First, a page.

Tech

Deep learning provides proactive cyber defense

Increasing the rate of high-profile threats (such as ransomware) to doublefigure (15.8%) growth. The result is a dangerous path that is likely to lead to permanent losses for organizations that fall victim to a cyber attack without any strengthening of the defensive forces. Indeed, the 2021 IBM and Ponemon Institute data breach report shows that the average cost of a data breach is $4.24 million.

In addition to costs, a cyberattack can cause irreparable damage to a company’s brand, stock price, and day-to-day operations. According to a recent Deloitte report interview32% of respondents cited operational disruptions as the biggest impact of cyber incidents or hacks. Other impacts cited by surveyed companies include intellectual property theft (22%), a drop in share price (19%), loss of reputation (17%), and loss of customer confidence (17%).

Given these significant risks, organizations simply cannot afford to accept the status quo regarding digital asset protection. “If we are ever to get ahead of our adversaries, the world must change its mindset from detection to prevention,” Kaspi says. “Organizations need to change the way they manage security and fight hackers.”

Deep learning can be the difference

Until now, many cybersecurity experts have considered machine learning as the most innovative approach to protecting digital assets. But deep learning is ideal for changing the way cyberattacks are prevented. Any machine learning tool can be understood and theoretically redesigned to introduce a bias or vulnerability that weakens its defense against attack. Attackers can also use their own machine learning algorithms to pollute a security solution with false datasets.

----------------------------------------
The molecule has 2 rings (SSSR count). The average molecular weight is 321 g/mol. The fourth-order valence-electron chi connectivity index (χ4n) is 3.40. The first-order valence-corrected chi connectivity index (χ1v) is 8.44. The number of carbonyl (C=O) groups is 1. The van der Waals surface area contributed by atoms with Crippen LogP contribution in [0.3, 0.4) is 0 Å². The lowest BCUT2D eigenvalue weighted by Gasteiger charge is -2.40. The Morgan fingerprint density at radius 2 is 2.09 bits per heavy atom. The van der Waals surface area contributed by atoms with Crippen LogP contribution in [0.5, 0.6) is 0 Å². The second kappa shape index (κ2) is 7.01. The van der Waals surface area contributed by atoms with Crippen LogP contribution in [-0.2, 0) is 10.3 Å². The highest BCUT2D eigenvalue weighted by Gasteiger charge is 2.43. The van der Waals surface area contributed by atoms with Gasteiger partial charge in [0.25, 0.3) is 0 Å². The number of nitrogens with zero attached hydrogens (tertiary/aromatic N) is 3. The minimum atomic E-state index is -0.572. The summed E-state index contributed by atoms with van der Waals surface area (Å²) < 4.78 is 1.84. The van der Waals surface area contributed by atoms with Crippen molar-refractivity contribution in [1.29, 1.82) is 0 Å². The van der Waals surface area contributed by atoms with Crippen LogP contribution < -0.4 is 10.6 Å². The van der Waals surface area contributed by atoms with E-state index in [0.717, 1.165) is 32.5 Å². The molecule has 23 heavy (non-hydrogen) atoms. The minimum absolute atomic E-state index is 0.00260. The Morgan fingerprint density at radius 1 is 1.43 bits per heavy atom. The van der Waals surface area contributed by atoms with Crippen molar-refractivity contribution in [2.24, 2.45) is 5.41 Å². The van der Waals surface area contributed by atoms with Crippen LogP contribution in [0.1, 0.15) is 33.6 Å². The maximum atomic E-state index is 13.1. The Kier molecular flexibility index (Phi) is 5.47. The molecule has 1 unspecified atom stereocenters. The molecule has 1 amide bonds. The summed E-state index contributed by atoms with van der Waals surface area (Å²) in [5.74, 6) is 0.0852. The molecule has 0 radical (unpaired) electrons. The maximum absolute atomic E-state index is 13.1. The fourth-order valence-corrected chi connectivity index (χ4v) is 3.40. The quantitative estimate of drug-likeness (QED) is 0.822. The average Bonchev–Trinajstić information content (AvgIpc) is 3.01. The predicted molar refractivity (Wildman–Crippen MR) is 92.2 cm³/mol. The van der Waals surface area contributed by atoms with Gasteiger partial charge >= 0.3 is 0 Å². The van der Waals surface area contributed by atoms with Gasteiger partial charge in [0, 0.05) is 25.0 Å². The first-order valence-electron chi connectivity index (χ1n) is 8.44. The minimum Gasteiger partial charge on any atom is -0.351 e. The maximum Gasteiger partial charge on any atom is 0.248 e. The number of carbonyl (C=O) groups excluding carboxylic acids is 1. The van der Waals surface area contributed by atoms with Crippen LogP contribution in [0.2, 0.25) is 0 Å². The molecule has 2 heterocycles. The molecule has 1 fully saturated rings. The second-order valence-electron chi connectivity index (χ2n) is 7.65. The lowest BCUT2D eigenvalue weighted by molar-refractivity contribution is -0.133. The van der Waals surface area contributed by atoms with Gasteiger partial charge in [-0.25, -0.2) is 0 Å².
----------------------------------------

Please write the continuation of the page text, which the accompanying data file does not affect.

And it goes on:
Fortunately, deep learning removes the limitations of machine learning by bypassing the need for highly trained and experienced data scientists to manually load a dataset for a solution. Rather, a deep learning model specifically designed for cybersecurity can ingest and process massive amounts of raw data to fully train the system. These neural networks become autonomous after training and do not require constant human intervention. This combination of raw data learning methodology and large datasets means that deep learning will eventually be able to accurately identify much more complex patterns than machine learning at much faster speeds.

“Deep learning overshadows any do-nothing, heuristic, or standard approach to machine learning,” says Mirel Sehik, vice president, general manager of Honeywell Building Technologies (HBT), a multinational corporation and supplier of aerospace, high performance materials, and security and performance technologies. technology. “The time it takes for a deep learning approach to detect a specific threat is much faster than any of these elements combined.”

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This content was prepared by Insights, the user-generated content division of MIT Technology Review. This was not written by the editors of the MIT Technology Review.


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